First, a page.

Coos Bay, Charleston and North Bend, Oregon
All three towns are located near the Pacific Coast Scenic Byway (US 101) which runs between Astoria in northern Oregon and Brookings in southern Oregon providing outstanding seascapes, lighthouses, and parks for outdoor activities including camping.
North Bend, the most northern of the three towns, is home to the historic landmark 5,305-foot steel cantilever truss Conde B. McCullough Memorial Bridge that spans Coos Bay. The Southwest Oregon Regional airport is located here with flights to Portland and San Francisco.
Charleston is located at the mouth of the bay, across the bar from the Pacific Ocean. It is a working, rustic fishing village and marina that caters primarily to large fishing boats plus recreational boaters, and the occasional sailboat heading south to California and beyond. The 1936 Cape Arrago Lighthouse, one of the eleven lighthouses still standing on the Oregon coast, is located nearby. The lighthouse is no longer operational or accessible, but you can see it and photograph it from the trails of Sunset Bay State Park.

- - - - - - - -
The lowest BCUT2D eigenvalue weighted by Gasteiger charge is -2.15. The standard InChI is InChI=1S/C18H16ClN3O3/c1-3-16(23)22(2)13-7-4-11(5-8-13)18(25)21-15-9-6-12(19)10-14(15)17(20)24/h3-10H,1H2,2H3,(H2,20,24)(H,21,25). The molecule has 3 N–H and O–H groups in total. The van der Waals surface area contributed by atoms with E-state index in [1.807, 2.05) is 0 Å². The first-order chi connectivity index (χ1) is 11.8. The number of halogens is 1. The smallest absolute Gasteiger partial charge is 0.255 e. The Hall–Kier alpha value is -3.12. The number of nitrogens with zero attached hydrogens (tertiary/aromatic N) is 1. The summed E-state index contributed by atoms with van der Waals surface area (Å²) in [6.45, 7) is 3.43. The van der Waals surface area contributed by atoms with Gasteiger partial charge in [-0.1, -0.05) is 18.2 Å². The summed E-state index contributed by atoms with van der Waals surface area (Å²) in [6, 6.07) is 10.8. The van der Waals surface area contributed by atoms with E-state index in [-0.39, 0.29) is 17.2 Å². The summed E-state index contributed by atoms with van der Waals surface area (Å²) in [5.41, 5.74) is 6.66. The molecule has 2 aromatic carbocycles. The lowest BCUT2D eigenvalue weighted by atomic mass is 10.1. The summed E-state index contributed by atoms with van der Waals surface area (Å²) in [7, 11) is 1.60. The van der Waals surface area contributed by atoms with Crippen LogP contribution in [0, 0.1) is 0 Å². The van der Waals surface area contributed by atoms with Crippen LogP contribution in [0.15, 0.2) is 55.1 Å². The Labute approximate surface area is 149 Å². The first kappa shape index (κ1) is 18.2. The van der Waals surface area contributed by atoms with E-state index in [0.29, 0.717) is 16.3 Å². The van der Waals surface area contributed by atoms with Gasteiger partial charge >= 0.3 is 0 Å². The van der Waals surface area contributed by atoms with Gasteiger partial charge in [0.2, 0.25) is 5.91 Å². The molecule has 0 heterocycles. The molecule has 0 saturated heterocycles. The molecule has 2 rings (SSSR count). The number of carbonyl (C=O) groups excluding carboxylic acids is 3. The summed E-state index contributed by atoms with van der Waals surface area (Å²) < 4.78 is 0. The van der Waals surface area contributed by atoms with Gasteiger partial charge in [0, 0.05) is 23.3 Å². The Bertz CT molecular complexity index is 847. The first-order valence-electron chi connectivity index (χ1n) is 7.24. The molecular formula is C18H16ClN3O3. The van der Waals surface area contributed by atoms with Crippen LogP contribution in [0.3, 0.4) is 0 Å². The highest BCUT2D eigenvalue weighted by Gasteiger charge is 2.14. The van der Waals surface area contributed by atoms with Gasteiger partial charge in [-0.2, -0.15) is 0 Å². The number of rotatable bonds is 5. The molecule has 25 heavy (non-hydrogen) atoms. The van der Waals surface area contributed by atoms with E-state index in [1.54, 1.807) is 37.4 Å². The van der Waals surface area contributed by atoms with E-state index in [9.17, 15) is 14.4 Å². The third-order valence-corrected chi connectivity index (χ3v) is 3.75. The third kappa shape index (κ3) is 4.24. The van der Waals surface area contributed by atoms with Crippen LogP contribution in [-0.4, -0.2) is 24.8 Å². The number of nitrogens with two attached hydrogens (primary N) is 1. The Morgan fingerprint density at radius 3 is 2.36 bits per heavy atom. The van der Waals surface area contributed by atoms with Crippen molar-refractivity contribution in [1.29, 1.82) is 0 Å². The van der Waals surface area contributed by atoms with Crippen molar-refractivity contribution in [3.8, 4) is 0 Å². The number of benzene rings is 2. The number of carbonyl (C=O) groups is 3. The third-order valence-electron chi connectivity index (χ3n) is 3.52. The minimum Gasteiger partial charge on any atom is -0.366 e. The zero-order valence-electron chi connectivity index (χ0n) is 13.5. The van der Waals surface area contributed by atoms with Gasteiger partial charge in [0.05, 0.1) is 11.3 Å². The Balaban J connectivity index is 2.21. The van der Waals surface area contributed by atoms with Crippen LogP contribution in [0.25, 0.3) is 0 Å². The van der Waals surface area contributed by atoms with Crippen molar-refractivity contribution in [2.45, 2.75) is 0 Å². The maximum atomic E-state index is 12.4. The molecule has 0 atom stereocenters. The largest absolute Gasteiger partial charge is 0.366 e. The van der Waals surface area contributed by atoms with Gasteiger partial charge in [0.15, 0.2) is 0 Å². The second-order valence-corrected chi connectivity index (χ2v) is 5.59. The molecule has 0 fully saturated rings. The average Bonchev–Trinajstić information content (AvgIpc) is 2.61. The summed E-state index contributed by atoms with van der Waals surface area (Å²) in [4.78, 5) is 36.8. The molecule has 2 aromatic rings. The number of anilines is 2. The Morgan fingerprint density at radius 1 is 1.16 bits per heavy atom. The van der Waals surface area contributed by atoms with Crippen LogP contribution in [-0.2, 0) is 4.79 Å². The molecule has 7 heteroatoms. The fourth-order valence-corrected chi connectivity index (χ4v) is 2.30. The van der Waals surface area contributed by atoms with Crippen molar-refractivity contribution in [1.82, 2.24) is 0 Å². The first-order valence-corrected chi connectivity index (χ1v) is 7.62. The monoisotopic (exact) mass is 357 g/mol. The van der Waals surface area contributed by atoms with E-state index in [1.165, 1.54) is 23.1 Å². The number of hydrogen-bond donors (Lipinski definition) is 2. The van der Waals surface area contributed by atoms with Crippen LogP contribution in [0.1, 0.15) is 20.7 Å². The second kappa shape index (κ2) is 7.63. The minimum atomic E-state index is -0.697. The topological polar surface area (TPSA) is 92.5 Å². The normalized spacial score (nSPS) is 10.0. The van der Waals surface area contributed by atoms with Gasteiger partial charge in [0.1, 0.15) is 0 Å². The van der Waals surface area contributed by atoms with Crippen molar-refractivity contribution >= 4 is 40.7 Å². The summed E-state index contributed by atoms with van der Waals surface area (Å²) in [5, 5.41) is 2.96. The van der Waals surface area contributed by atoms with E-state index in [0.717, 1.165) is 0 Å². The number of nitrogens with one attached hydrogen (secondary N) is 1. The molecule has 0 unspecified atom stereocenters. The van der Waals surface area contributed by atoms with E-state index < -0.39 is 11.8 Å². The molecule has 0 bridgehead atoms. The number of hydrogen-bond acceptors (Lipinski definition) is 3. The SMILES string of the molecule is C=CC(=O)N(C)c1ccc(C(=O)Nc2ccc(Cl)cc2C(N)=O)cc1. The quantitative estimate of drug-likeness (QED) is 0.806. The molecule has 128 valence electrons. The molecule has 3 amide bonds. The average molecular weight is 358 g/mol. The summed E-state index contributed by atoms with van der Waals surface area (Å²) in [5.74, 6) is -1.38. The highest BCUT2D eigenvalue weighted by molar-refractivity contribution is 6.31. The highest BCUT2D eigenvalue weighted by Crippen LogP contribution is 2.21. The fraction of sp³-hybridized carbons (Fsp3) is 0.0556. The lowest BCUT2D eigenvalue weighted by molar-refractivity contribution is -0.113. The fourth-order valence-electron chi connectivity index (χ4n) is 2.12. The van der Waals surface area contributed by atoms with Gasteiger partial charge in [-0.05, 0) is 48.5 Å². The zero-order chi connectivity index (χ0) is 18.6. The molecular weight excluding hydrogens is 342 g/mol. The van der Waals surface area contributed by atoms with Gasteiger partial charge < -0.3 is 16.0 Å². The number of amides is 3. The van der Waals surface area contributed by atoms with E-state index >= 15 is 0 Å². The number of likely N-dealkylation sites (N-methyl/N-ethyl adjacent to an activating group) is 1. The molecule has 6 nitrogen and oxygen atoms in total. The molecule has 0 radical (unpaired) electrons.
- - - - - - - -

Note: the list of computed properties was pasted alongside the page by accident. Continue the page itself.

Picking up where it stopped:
The town of Coos Bay is located more inland on the Coos River. Here, you can learn about the area’s wood timber harvesting and shipbuilding history through displays on the long boardwalk that skirts the bay. The self-guided walking tour is a pleasant way to learn about and admire the various architectural styles of twenty-six historic buildings built between 1893 and 1928.
The most amazing natural landmark in the area is the spectacular Oregon Dunes National Recreation area that runs 40 miles between the cities of Florence and Coos Bay. Imagine sand dunes reaching up to 500 feet high. In addition to trekking and photographing the dunes, each year thousands of tourists bring their off-highway vehicles for a thrilling ride. Of course, the recreation area offers a host of water-based opportunities too like boating, fishing, swimming and scuba diving. In addition to sand trekking, you can hike the beautiful coastal forest that edges the dunes.
Each year thousands of gray and humpback whales can be seen off the Pacific coast as they make their migration between the Arctic Sea and Baja California, Mexico where their calves are born. Late December is when the whales are making their southbound passage off the Oregon coast. Their northbound passage is best viewed off the Oregon coast in March. Several parks along the coast offer whale watching stations including the Shore Acres State Park, near Charleston, which has an enclosed observation building.
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